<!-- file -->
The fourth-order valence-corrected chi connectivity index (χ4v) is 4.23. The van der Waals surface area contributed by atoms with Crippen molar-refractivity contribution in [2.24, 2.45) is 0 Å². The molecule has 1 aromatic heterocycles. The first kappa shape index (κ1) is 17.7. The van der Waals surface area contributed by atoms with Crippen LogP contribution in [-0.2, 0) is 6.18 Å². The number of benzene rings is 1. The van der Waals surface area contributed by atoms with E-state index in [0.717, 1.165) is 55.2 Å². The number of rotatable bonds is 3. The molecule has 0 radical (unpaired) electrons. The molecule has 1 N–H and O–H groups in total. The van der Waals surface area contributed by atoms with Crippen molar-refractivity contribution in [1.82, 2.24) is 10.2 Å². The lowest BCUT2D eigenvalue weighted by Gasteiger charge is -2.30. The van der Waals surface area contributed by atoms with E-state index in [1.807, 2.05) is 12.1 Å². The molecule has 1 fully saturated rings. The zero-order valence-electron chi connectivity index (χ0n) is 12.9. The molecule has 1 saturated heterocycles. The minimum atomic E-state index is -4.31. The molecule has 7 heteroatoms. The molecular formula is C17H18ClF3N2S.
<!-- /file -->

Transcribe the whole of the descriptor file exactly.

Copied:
The fourth-order valence-corrected chi connectivity index (χ4v) is 4.23. The van der Waals surface area contributed by atoms with Crippen molar-refractivity contribution in [2.24, 2.45) is 0 Å². The molecule has 1 aromatic heterocycles. The first kappa shape index (κ1) is 17.7. The van der Waals surface area contributed by atoms with Crippen LogP contribution in [-0.2, 0) is 6.18 Å². The number of benzene rings is 1. The van der Waals surface area contributed by atoms with E-state index in [0.717, 1.165) is 55.2 Å². The number of rotatable bonds is 3. The molecule has 0 radical (unpaired) electrons. The molecule has 1 N–H and O–H groups in total. The van der Waals surface area contributed by atoms with Crippen molar-refractivity contribution in [1.82, 2.24) is 10.2 Å². The lowest BCUT2D eigenvalue weighted by Gasteiger charge is -2.30. The van der Waals surface area contributed by atoms with E-state index in [1.807, 2.05) is 12.1 Å². The molecule has 1 fully saturated rings. The zero-order valence-electron chi connectivity index (χ0n) is 12.9. The molecule has 1 saturated heterocycles. The minimum atomic E-state index is -4.31. The molecule has 7 heteroatoms. The molecular formula is C17H18ClF3N2S.